At last year’s Pacific Northwest Writer’s Association conference, I was shocked to discover that the coordinators hadn’t opted for wifi during any of the workshops or presentations, or in the lounge off the exhibit floor. Maybe they thought it was a nuisance, that the collective clicking of keys would be too much of a distraction from say, Robert Dugoni talking about suspense. I don’t know, give Robert Dugoni some credit; he’s pretty entertaining. And there I was with my month-old iPad, so excited to twitter away a live feed. I was disappointed. This was one situation that made me question whether I should have forgone the 4G connectivity, but it was too late to question, now wasn’t it?
At the back of the large lecture, two women sat together, one of them online with her smartphone. I asked if she’d found wifi, and instead, she hooked me up through her phone. And a friendship was born, much to their credit, and not really to mine. Kerry Schafer had written a book about a wandering penguin that sounded delightful. Johanna Harness seemed to have taken the Harriet the Spy concept, put it in her own image, and made it work for the newest century. Harness then slipped me a tiny envelope containing even smaller slips of paper like those affirmation cards of the 1990s. There was one three-quarter inch button with a little bird on it, hand drawn with simple lines, and all of these things read, “#amwriting.”
I looked it up, and saw she’d started not just a hashtag on Twitter, but a Web site for writers at any stage to list their work and find each other. I was interested, but I was a little preoccupied with not wanting to trip over myself on my way to an agent pitch. Although, thinking about it now, what better way to introduce a memoir about being a klutz? Damn it, I should have done that on purpose.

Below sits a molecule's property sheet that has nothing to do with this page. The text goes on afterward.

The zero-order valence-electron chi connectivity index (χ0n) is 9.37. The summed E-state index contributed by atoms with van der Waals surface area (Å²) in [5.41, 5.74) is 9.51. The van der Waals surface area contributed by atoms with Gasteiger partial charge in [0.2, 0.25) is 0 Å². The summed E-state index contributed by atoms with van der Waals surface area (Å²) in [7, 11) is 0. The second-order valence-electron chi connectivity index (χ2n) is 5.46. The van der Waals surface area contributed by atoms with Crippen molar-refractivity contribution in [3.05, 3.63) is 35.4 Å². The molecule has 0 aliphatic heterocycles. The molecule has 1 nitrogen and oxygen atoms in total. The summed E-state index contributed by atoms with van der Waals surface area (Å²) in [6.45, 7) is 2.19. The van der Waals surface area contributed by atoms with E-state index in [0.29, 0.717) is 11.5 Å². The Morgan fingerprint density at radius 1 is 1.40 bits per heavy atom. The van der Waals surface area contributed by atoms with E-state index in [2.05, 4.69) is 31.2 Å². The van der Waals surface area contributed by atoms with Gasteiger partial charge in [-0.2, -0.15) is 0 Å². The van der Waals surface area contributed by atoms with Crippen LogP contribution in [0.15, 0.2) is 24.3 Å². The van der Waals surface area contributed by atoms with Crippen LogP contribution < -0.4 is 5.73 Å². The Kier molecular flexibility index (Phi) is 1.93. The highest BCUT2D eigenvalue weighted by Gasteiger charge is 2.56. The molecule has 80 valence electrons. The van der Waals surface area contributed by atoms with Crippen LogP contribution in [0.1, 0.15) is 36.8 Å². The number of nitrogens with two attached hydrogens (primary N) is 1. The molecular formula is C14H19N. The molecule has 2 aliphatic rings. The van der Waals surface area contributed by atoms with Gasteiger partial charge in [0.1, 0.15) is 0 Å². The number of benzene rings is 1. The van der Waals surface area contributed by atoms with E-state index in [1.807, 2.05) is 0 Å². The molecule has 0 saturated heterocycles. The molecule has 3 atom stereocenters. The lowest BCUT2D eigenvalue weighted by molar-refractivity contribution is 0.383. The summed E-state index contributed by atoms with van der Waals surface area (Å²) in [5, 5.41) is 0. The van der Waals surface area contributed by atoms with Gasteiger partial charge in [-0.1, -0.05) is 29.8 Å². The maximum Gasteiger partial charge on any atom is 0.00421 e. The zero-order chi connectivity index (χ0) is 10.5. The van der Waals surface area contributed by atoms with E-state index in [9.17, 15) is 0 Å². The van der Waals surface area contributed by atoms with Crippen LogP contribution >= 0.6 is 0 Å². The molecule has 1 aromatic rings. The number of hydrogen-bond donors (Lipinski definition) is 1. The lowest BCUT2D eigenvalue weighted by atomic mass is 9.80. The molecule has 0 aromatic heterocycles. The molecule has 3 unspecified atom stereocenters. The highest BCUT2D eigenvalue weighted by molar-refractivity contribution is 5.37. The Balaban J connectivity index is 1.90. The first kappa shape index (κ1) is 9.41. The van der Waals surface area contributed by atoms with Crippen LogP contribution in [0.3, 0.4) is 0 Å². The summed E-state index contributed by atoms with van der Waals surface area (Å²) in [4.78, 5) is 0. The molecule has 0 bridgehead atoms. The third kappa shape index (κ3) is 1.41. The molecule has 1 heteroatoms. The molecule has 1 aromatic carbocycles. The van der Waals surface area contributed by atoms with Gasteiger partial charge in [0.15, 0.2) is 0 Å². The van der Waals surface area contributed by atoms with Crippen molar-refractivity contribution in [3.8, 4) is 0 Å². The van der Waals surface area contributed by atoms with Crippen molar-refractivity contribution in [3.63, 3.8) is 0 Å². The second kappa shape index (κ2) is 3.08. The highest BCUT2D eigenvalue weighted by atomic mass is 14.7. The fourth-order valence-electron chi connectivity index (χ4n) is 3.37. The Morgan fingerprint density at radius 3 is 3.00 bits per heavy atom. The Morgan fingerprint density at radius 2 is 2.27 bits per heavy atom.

Amwriting has gone through some shifts over the last year, including a layout change and a lot of behind-the-screen updates so authors can tweak their bios. Writers list their projects, genres, successes, and writing techniques. A stream of people of tweets with the hashtag rolls through in its own corner, and the throes of people using #amwriting totals well more than 20,000 now. On this, its second birthday, many of us have found agents, gotten book deals, formed critique groups, or learned about new projects, and for that I’m amazed. I get excited when my daily blog visits top 250. Johanna has built something of a benevolent empire, and it couldn’t happen to a nicer person.
I’m happy to spread the word about the site; as I often say, writers need writers. Community reminds us that we all have our challenging moments, and that we’re in a long process akin to something like an overgrown taffy pulling machine. Finding people who can be our beta readers, and whom we can help support makes us better writers but also better people. One of my friends made an offhand comment the other day that John Grisham has given a lot of money to emerging writers over the years. He gets the idea. So should we all be as supportive of each other.
As this is part of a large blog party, let me link readers to the next blog on the celebration list, Carol Despeaux’s One Wild Word.